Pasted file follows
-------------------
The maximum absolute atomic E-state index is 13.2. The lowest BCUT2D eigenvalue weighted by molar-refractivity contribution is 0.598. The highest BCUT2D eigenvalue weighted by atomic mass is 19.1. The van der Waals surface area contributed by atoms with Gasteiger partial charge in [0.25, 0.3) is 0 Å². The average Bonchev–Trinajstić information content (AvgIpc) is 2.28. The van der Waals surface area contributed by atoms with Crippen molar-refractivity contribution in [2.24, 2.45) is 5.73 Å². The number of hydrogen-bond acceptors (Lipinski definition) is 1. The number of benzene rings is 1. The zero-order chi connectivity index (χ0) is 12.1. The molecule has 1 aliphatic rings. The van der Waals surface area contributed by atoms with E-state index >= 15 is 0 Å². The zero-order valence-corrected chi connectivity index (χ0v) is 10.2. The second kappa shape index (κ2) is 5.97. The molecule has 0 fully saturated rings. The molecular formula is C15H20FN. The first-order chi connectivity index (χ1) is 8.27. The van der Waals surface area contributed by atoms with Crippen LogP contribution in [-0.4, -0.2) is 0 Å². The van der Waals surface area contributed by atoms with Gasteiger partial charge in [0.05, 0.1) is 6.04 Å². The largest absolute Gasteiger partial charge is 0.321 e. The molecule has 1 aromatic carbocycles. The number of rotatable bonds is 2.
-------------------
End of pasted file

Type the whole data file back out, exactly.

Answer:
The maximum absolute atomic E-state index is 13.2. The lowest BCUT2D eigenvalue weighted by molar-refractivity contribution is 0.598. The highest BCUT2D eigenvalue weighted by atomic mass is 19.1. The van der Waals surface area contributed by atoms with Gasteiger partial charge in [0.25, 0.3) is 0 Å². The average Bonchev–Trinajstić information content (AvgIpc) is 2.28. The van der Waals surface area contributed by atoms with Crippen molar-refractivity contribution in [2.24, 2.45) is 5.73 Å². The number of hydrogen-bond acceptors (Lipinski definition) is 1. The number of benzene rings is 1. The zero-order chi connectivity index (χ0) is 12.1. The molecule has 1 aliphatic rings. The van der Waals surface area contributed by atoms with E-state index >= 15 is 0 Å². The zero-order valence-corrected chi connectivity index (χ0v) is 10.2. The second kappa shape index (κ2) is 5.97. The molecule has 0 fully saturated rings. The molecular formula is C15H20FN. The first-order chi connectivity index (χ1) is 8.27. The van der Waals surface area contributed by atoms with Crippen LogP contribution in [-0.4, -0.2) is 0 Å². The van der Waals surface area contributed by atoms with Gasteiger partial charge in [0.05, 0.1) is 6.04 Å². The largest absolute Gasteiger partial charge is 0.321 e. The molecule has 1 aromatic carbocycles. The number of rotatable bonds is 2.